It is very sad to see a good community lose so many of their members and I am sad for the driver who’s life has changed for the future. All we have now are lessons to be learned from this tragedy so that it doesn’t happen again. We haven’t heard all the details but whatever the reason for the crash I am sure the driver didn’t mean to have this happen. Incidents like this can change a driver forever, it’s much like war vets with Post Traumatic Syndrome Disorder where this driver will live with this tragedy his whole life.

 

When I was a young driver another driver that worked for one of our customers had his young son along with him for the summer and while the boy was opening the doors of the trailer he got caught between the truck and the dock and was killed. That driver never drove again.

A couple years ago a driver that had a stellar 40 year career was driving down the 401 when someone on the side of the road acting as though they were fixing a car stepped into the path of the passing truck killing themselves. The driver had no chance of prevention and was devastated ending his driving career.

In all of these incidents the drivers lived, but also died with the victims. There careers over no matter how experienced and their lives changed for the future. The memories will always be there of that night and although those affected may be able to get help to cope they will never truly be the same.

depressed-person

How do we combat these tragedies? In some cases we can’t do it alone as some factors are out of our hands, but as a new or experienced driver what you can do is to keep learning, keep alert, and pay attention to the task at hand. Shut off the distractions in the cab, focus on the road, and do proper trip planning keeping communications open. Don’t end what can be a great career because of inattention or trying to make a quick buck by pushing a mile. The decisions you make may last for a lifetime. Our thoughts and prayers are with those affected by this tragedy.

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About the Author

Bruce Outridge has been in the transportation industry for over 30 years. He is an author of the books Driven to Drive and Running By The Mile, and host of The Lead Pedal Podcast. TTSAO also known as the Truck Training Schools Association of Ontario has certified member schools in the truck training vocation ensuring quality entry level drivers enter the transportation industry. To learn more about the TTSAO or to find a certified school in your area visit www.ttsao.com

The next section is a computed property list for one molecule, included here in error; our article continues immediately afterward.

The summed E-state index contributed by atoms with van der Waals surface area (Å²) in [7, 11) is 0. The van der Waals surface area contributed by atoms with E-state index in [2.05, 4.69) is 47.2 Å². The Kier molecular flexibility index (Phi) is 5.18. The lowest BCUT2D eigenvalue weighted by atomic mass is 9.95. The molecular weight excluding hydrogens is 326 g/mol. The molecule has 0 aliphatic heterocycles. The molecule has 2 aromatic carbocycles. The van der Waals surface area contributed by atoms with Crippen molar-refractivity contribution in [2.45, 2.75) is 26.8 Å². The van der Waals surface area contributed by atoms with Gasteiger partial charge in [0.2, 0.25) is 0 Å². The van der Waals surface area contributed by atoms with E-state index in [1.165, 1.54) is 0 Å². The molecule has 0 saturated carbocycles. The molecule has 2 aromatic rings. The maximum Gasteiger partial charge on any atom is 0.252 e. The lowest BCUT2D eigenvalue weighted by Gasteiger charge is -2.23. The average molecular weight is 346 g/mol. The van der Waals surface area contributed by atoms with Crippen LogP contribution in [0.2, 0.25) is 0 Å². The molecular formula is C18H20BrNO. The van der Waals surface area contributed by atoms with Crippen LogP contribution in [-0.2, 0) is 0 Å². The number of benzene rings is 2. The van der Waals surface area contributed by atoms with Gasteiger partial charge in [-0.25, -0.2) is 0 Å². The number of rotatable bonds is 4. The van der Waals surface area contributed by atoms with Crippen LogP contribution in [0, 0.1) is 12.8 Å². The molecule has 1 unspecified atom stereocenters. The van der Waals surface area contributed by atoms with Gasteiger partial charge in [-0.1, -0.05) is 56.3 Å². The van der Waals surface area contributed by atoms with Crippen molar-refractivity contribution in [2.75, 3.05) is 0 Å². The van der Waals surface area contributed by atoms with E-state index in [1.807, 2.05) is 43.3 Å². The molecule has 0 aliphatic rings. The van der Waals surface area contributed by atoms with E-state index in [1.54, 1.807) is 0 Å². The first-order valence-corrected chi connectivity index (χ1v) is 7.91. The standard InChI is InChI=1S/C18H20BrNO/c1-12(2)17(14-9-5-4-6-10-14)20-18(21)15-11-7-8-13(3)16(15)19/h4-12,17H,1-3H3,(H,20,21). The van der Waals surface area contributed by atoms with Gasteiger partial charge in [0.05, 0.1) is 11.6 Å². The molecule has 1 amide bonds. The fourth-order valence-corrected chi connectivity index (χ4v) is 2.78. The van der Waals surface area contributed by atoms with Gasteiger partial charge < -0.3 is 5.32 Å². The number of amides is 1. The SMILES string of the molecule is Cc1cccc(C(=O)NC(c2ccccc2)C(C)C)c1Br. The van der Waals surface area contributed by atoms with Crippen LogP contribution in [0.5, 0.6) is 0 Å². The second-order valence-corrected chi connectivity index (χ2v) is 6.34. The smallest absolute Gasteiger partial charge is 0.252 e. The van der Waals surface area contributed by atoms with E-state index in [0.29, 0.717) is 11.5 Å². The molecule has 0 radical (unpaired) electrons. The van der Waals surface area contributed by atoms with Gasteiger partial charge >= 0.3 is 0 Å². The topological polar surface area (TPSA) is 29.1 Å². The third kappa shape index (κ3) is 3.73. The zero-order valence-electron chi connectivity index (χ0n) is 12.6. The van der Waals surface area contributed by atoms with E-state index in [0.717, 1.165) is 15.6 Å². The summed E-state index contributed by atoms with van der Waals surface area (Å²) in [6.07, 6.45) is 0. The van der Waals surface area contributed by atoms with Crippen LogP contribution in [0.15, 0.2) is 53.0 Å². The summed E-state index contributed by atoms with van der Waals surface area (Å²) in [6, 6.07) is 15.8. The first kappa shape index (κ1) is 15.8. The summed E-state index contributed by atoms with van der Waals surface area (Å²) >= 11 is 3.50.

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Canadian Carriers Driving for New Hires

Want a pay raise? Sign on with one of the many Canadian Carriers that are increasing pay packages and benefits for drivers. If you are new to the industry you may not have known about the perfect storm that is brewing for drivers that can help you get the perfect job with a carrier. If ever you were looking at a job in the industry now is the time. Drivers that take advantage of that in a professional manner can map out there career success with the right strategy.

We have had a perfect storm brewing for many years in the industry. It started a few years ago with the amount of drivers coming into the industry or not coming into the industry causing a driver shortage. With fewer drivers entering the industry trucks were being left empty causing carriers to turn away business. A truck left empty is a major cost to a carrier even for a short period of time. This driver shortage was the first element of the storm.

Challenger truck

The second element of the storm was the implementation of electronic logging devices into the industry last year. With the implementation of electronic logs (ELDS) it caused some drivers and carriers to get out of the industry because of the regulations and it leveled the playing field on how goods are moved across the country. The playing field is equal because it now shows where delays are for drivers and companies are adjusting contracts to fit driver schedules.

The third element which is now coming into affect is the trading environment within North America with tariffs being talked about and the North American Free Trade issue in the middle of negotiations. We shall see how this plays out in the future but it will certainly affect the trucking industry in one way or another.

When you have a perfect storm like this in an industry it is either good or bad and this one is both. It is a rough time for carriers as they are trying to bring people into the seats and good for drivers because there are so many options for drivers with carriers. Carriers at this point are willing to get very creative to get people into the seats and it is now causing the industry to raise wages and benefits for drivers. The improvements however aren’t just monetary but improvements in carrier culture are also at the forefront. Carriers are now implementing focus groups and team meetings to find out what drivers want and many are improving communications and other benefits to make drivers more comfortable and happy. At the end of the day it is about making sure you as a driver are happy and have good place to go to work.